How To Compile SQLProj Files Using Cmdline MSBuild… Errors Included!

I’m fully back into builds and Visual Studio and even unit testing using MSTest once again, and I’m enjoying it very much. But I’m still working with databases, though less in a DBA-capacity. I recently needed to build and deploy about 40 small database projects that were in 4 or 5 different database solutions. And I needed to do this several times a day, so compiling via Visual Studio would be a boring and tedious process. So to speed up the process I decided to write the build process in an MSBuild target file and call initiate the build process through PowerShell. The targets file was simple enough to put together.

<Project ToolsVersion="4.0"

<ProjectReference Include=".\**\*.sln" Exclude=".\**\DBSolutionToIgnore.sln"/>

<Target Name="Default">
<MSBuild Projects="@(ProjectReference)" Targets="Rebuild"/>


This would be saved in the root location of all the solution folders as “BuildAllDBProjects.targets.xml”. Then the PowerShell would be simple enough; just save the script to the same location so that we can make use of the $PSScriptRoot variable. Note also that I am using the 32bit MSBuild location (to use 64 bit alter “Framework” to “Framework64″… but remember SSDT is only 32bit!)

$msbuild = "C:\Windows\Microsoft.Net\Framework\v4.0.30319\MSBuild.exe"
$MsBuilExists = Test-Path $msbuild
If ($MsBuilExists -ne $true) {write-host "msbuild does not exist at this location. Install Visual Studio 2015 (Community Edition should be adequate)"}
$buildFile = $PSScriptRoot+"\BuildAllDBProjects.targets.xml"
& $msbuild $buildFile

Then run that and it’s all good right? Well, I thought so to, but then this error appeared.

 C:\Users\Richard\Source\db_.sqlproj(59,3): error MSB4019: The imported project “C:\Program Files (x86)\MSBuild\Microsoft\VisualStudio\v11.0\SSDT\Microsoft.Data.Tools.Schema.SqlTasks.targets” was not found. Confirm that the path in the <Import> declaration is correct, and that the file exists on disk.

Colour me confused? Well, the error points towards a line in the sqlproj file. So I unloaded the sqlproj in Visual Studio and opened up the file in xml editor to see the offending command.

<VisualStudioVersion Condition="'$(VisualStudioVersion)' == ''">11.0</VisualStudioVersion>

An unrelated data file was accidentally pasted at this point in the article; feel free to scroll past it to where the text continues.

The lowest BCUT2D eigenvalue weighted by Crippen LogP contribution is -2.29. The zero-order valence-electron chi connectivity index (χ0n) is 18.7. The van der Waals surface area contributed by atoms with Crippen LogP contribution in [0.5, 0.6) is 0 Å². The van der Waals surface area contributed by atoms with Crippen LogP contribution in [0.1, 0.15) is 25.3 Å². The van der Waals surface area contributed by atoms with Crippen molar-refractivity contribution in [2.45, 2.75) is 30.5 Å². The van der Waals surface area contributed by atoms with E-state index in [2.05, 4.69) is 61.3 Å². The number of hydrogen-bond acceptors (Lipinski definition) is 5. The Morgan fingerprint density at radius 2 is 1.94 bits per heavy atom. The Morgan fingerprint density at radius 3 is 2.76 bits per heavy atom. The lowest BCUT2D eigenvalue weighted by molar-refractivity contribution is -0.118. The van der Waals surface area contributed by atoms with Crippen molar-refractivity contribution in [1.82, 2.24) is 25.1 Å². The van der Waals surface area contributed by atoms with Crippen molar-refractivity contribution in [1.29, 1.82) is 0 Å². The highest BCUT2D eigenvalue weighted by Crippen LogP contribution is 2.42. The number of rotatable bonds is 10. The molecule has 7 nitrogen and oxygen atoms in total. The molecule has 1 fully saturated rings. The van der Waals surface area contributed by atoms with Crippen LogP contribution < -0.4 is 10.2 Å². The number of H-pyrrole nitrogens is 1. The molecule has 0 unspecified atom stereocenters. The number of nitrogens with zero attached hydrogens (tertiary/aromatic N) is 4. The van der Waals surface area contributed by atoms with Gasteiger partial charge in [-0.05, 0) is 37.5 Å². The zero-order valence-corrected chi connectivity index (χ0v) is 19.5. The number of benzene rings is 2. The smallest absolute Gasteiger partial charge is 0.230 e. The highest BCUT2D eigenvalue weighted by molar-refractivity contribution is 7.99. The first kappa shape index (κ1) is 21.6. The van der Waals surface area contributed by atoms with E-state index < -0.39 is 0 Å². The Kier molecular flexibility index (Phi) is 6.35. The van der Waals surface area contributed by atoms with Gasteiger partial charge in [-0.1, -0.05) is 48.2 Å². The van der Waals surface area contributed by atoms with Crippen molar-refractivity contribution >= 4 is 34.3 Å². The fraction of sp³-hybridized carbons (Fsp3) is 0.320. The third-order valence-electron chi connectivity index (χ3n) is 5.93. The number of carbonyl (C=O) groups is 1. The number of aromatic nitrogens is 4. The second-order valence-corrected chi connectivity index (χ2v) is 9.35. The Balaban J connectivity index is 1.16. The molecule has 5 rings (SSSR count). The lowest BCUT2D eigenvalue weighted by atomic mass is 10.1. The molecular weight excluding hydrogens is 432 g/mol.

<!-- Default to the v11.0 targets path if the targets file for the current VS version is not found -->
<SSDTExists Condition="Exists('$(MSBuildExtensionsPath)\Microsoft\VisualStudio\v$(VisualStudioVersion)\SSDT\Microsoft.Data.Tools.Schema.SqlTasks.targets')">True</SSDTExists>
<VisualStudioVersion Condition="'$(SSDTExists)' == ''">11.0</VisualStudioVersion>
<Import Condition="'$(SQLDBExtensionsRefPath)' != ''" Project="$(SQLDBExtensionsRefPath)\Microsoft.Data.Tools.Schema.SqlTasks.targets" />
<Import Condition="'$(SQLDBExtensionsRefPath)' == ''" Project="$(MSBuildExtensionsPath)\Microsoft\VisualStudio\v$(VisualStudioVersion)\SSDT\Microsoft.Data.Tools.Schema.SqlTasks.targets" />

So in case you were not already aware of this, a proj file is basically a MSBuild target file that tells MSBuild what to build. You can even see the properties set for each build configuration. And the lines that are causing an issue here are just some nasty business.

What is happening is that when a project is built in Visual Studio some targets that are external of the whole process that were installed as part of Visual Studio are used as part of the process. Obviously, when we run MSBuild via cmdline, we are not setting the parameter “VisualStudioVersion”, because this is pretty much a “headless” build. So the sqlproj file handles this by setting the parameter to 11.0, which is pretty horrible. Given that projects are created in Visual Studio, I would’ve felt that the version a project was created in would be baked in as the default, as opposed to just some random version number. At the very least,  a warning that a default version number has been set would come in useful, especially as this is 2016 now and the sqlproj files default to 2010 targets.

Anyway, we can include a workaround by passing in the VisualStudioVersion like so:

$msbuild = "C:\Windows\Microsoft.Net\Framework\v4.0.30319\MSBuild.exe"
$MsBuilExists = Test-Path $msbuild
If ($MsBuilExists -ne $true) {write-host "msbuild does not exist at this location. Install Visual Studio 2015 (Community Edition should be adequate)"}
$buildFile = $PSScriptRoot+"\BuildAllDBProjects.targets.xml"
$arg = "/p:VisualStudioVersion=14.0"
& $msbuild $buildFile $arg
Write-Host "Press any key to continue ..."
$x = $host.UI.RawUI.ReadKey("NoEcho,IncludeKeyDown")

If you’re still getting the error, double check that you can compile the solution in Visual Studio and ensure that you have SQL Server Data Tools installed on your machine.

Author: Richie Lee

Full time computer guy, part time runner. Full time Dad, part time blogger. Knows a thing or two about Pokémon. Knows too much about SQL Agent. Writer of fractured sentences. Maker of the best damn macaroni cheese you've ever tasted.

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